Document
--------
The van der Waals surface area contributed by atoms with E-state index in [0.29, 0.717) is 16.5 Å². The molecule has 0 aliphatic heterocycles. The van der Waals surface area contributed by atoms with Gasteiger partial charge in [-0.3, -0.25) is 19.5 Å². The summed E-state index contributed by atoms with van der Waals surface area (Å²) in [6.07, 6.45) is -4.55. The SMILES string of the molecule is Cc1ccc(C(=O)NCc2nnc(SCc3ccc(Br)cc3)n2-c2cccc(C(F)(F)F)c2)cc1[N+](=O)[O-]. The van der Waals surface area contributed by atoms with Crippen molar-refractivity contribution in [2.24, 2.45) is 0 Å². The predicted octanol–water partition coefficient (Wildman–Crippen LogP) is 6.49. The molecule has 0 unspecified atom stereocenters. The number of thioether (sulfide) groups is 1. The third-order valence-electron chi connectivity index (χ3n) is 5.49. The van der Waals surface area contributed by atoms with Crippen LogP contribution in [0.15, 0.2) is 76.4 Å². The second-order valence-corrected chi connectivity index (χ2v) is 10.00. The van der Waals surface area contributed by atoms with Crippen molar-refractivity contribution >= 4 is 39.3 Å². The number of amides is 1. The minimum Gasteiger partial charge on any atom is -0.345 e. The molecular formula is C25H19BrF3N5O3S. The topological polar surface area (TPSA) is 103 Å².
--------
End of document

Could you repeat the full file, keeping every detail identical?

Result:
The van der Waals surface area contributed by atoms with E-state index in [0.29, 0.717) is 16.5 Å². The molecule has 0 aliphatic heterocycles. The van der Waals surface area contributed by atoms with Gasteiger partial charge in [-0.3, -0.25) is 19.5 Å². The summed E-state index contributed by atoms with van der Waals surface area (Å²) in [6.07, 6.45) is -4.55. The SMILES string of the molecule is Cc1ccc(C(=O)NCc2nnc(SCc3ccc(Br)cc3)n2-c2cccc(C(F)(F)F)c2)cc1[N+](=O)[O-]. The van der Waals surface area contributed by atoms with Crippen molar-refractivity contribution in [2.24, 2.45) is 0 Å². The predicted octanol–water partition coefficient (Wildman–Crippen LogP) is 6.49. The molecule has 0 unspecified atom stereocenters. The number of thioether (sulfide) groups is 1. The third-order valence-electron chi connectivity index (χ3n) is 5.49. The van der Waals surface area contributed by atoms with Crippen LogP contribution in [0.15, 0.2) is 76.4 Å². The second-order valence-corrected chi connectivity index (χ2v) is 10.00. The van der Waals surface area contributed by atoms with Crippen molar-refractivity contribution >= 4 is 39.3 Å². The number of amides is 1. The minimum Gasteiger partial charge on any atom is -0.345 e. The molecular formula is C25H19BrF3N5O3S. The topological polar surface area (TPSA) is 103 Å².